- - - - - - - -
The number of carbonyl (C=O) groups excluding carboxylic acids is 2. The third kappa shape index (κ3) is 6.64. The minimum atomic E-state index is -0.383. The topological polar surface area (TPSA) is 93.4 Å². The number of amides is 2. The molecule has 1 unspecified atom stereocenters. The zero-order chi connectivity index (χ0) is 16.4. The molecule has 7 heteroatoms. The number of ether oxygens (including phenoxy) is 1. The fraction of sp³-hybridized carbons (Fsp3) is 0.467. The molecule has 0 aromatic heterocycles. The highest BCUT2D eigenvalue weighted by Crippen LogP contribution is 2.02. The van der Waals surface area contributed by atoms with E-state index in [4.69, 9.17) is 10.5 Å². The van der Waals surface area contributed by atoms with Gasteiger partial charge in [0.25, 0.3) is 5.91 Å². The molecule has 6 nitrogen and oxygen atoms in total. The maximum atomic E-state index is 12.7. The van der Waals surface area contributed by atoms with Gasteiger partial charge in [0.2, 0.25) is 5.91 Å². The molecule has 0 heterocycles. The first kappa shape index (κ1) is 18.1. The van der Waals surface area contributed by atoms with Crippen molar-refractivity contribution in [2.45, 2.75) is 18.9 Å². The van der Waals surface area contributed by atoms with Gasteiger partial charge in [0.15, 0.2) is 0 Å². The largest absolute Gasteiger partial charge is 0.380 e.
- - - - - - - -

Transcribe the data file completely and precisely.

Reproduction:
The number of carbonyl (C=O) groups excluding carboxylic acids is 2. The third kappa shape index (κ3) is 6.64. The minimum atomic E-state index is -0.383. The topological polar surface area (TPSA) is 93.4 Å². The number of amides is 2. The molecule has 1 unspecified atom stereocenters. The zero-order chi connectivity index (χ0) is 16.4. The molecule has 7 heteroatoms. The number of ether oxygens (including phenoxy) is 1. The fraction of sp³-hybridized carbons (Fsp3) is 0.467. The molecule has 0 aromatic heterocycles. The highest BCUT2D eigenvalue weighted by Crippen LogP contribution is 2.02. The van der Waals surface area contributed by atoms with E-state index in [4.69, 9.17) is 10.5 Å². The van der Waals surface area contributed by atoms with Gasteiger partial charge in [0.25, 0.3) is 5.91 Å². The molecule has 6 nitrogen and oxygen atoms in total. The maximum atomic E-state index is 12.7. The van der Waals surface area contributed by atoms with Gasteiger partial charge in [0.2, 0.25) is 5.91 Å². The molecule has 0 heterocycles. The first kappa shape index (κ1) is 18.1. The van der Waals surface area contributed by atoms with Crippen molar-refractivity contribution in [2.45, 2.75) is 18.9 Å². The van der Waals surface area contributed by atoms with Gasteiger partial charge in [0.15, 0.2) is 0 Å². The largest absolute Gasteiger partial charge is 0.380 e.